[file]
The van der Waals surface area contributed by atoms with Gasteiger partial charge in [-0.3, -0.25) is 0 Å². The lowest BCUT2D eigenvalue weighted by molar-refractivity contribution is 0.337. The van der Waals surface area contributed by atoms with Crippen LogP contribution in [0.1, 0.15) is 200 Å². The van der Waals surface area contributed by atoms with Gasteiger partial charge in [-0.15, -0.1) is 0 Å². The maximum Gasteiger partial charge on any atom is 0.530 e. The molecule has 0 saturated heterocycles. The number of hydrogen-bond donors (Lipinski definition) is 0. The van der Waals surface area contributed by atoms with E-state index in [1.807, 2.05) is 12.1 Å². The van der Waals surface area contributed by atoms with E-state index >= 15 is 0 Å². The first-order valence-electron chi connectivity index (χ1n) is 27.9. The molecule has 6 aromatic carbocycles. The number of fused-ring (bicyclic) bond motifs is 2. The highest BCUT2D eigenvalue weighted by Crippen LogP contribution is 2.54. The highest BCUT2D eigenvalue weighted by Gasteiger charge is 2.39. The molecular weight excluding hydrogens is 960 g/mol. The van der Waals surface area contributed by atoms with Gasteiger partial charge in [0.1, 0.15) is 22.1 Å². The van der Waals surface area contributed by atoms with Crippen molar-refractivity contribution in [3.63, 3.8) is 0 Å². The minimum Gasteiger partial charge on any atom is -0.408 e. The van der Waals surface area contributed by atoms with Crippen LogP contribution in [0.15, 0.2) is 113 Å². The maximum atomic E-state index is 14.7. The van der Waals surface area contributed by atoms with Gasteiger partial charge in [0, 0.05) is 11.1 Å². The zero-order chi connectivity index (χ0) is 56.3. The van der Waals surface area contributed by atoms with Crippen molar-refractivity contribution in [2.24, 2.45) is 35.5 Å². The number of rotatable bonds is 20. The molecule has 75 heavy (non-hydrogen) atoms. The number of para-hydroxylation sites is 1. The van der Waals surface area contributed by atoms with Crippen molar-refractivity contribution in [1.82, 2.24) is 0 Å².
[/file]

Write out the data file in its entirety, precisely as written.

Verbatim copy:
The van der Waals surface area contributed by atoms with Gasteiger partial charge in [-0.3, -0.25) is 0 Å². The lowest BCUT2D eigenvalue weighted by molar-refractivity contribution is 0.337. The van der Waals surface area contributed by atoms with Crippen LogP contribution in [0.1, 0.15) is 200 Å². The van der Waals surface area contributed by atoms with Gasteiger partial charge in [-0.15, -0.1) is 0 Å². The maximum Gasteiger partial charge on any atom is 0.530 e. The molecule has 0 saturated heterocycles. The number of hydrogen-bond donors (Lipinski definition) is 0. The van der Waals surface area contributed by atoms with E-state index in [1.807, 2.05) is 12.1 Å². The van der Waals surface area contributed by atoms with E-state index >= 15 is 0 Å². The first-order valence-electron chi connectivity index (χ1n) is 27.9. The molecule has 6 aromatic carbocycles. The number of fused-ring (bicyclic) bond motifs is 2. The highest BCUT2D eigenvalue weighted by Crippen LogP contribution is 2.54. The highest BCUT2D eigenvalue weighted by Gasteiger charge is 2.39. The molecular weight excluding hydrogens is 960 g/mol. The van der Waals surface area contributed by atoms with Gasteiger partial charge in [0.1, 0.15) is 22.1 Å². The van der Waals surface area contributed by atoms with Crippen molar-refractivity contribution in [3.63, 3.8) is 0 Å². The minimum Gasteiger partial charge on any atom is -0.408 e. The van der Waals surface area contributed by atoms with Crippen LogP contribution in [0.15, 0.2) is 113 Å². The maximum atomic E-state index is 14.7. The van der Waals surface area contributed by atoms with Gasteiger partial charge in [0, 0.05) is 11.1 Å². The zero-order chi connectivity index (χ0) is 56.3. The van der Waals surface area contributed by atoms with Crippen molar-refractivity contribution in [2.24, 2.45) is 35.5 Å². The number of rotatable bonds is 20. The molecule has 75 heavy (non-hydrogen) atoms. The number of para-hydroxylation sites is 1. The van der Waals surface area contributed by atoms with Crippen molar-refractivity contribution in [1.82, 2.24) is 0 Å².